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Moisturizers With SPF Don't Offer Same Protection As Sunscreen, Study Warns

The products aren't interchangeable, according to new U.K. research.
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New U.K. research has highlighted the importance of using proper sun protection this summer, finding that, given the way they tend to be applied, moisturizers with sun protection factor (SPF) provide less protection than the equivalent strength sunscreen.

Carried out by the University of Liverpool, the small-scale study recruited 14 men and 46 women aged 18 to 57 and asked them to apply sun protection to their face to see how effectively people apply products.

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During one visit participants were asked to apply an SPF 30 sunscreen, and on the second visit a moisturizer with SPF 30.

The researchers then took photos of the participants' faces with a specially modified camera that only sees UV light to assess how effectively people had applied the two products. When an area of the skin has been sufficiently covered, the product absorbs the UV light and this area then appears black in the photos. The lighter the area in the photo, then the less successful the absorption.

The researchers found that when applying moisturizer, the participants missed 16 per cent of their face on average, however they were more effective at applying sunscreen, with this figure dropping to 11 per cent.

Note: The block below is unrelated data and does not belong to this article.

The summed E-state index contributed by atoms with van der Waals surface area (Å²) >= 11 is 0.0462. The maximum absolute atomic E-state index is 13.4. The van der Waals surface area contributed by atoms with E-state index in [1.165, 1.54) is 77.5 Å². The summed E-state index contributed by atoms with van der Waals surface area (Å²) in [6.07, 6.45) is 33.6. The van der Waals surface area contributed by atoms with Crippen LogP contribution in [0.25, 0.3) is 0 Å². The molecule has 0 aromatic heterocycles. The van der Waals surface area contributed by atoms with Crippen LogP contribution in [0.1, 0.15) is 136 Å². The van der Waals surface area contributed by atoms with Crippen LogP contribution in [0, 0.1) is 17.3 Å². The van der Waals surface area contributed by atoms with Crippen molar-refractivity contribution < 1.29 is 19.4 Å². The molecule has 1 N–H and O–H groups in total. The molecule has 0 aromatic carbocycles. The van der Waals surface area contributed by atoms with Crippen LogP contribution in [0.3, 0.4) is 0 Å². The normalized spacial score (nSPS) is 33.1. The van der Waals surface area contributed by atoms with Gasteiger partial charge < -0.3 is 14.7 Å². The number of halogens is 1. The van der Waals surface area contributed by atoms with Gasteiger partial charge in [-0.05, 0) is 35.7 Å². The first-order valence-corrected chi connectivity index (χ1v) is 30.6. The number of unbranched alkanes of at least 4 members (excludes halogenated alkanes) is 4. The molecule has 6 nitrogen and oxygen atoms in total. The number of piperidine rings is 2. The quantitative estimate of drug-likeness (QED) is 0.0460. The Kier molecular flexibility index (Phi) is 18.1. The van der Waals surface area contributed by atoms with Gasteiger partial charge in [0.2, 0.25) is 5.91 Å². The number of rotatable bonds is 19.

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The team also looked at just the eyelid areas, as it is a high-risk area and a common site for skin cancers, finding that here participants missed 14 per cent of the area when using sunscreen compared with 21 per cent with moisturizer.

In addition to missing parts of the skin, the researchers also found that participants did not apply the moisturizer as thickly as sunscreen, reducing the effectiveness of the SPF in the moisturizer.

However, some people were better than others at applying the products, with the team finding, that on average, men were significantly better at applying them than women, as were people with darker skin tones, and older participants.

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Austin McCormick, one of the study's researchers, commented on the findings saying, "We expected the moisturizer to perform worse than the sunscreen on overall protection, as it seemed intuitive that people apply moisturizer quite thinly on the whole."

"Although moisturizer with SPF does provide sun protection, our research suggests that it's not on the same level as sunscreen. We would not recommend it as a like-for-like replacement for your sun protection needs."

Matthew Gass of the British Association of Dermatologists added, "Another important thing to take away from this research is that people often miss areas of their face when applying sun protection, a good way to prevent this from becoming an issue is to wear sunglasses and reapply sunscreen regularly. This should help protection the bits you miss from being exposed to excessive sun."

The results are to be presented at the British Association of Dermatologists' Annual Meeting taking place July 3 to 5 2018 in Edinburgh. More information about the study can also be found online.

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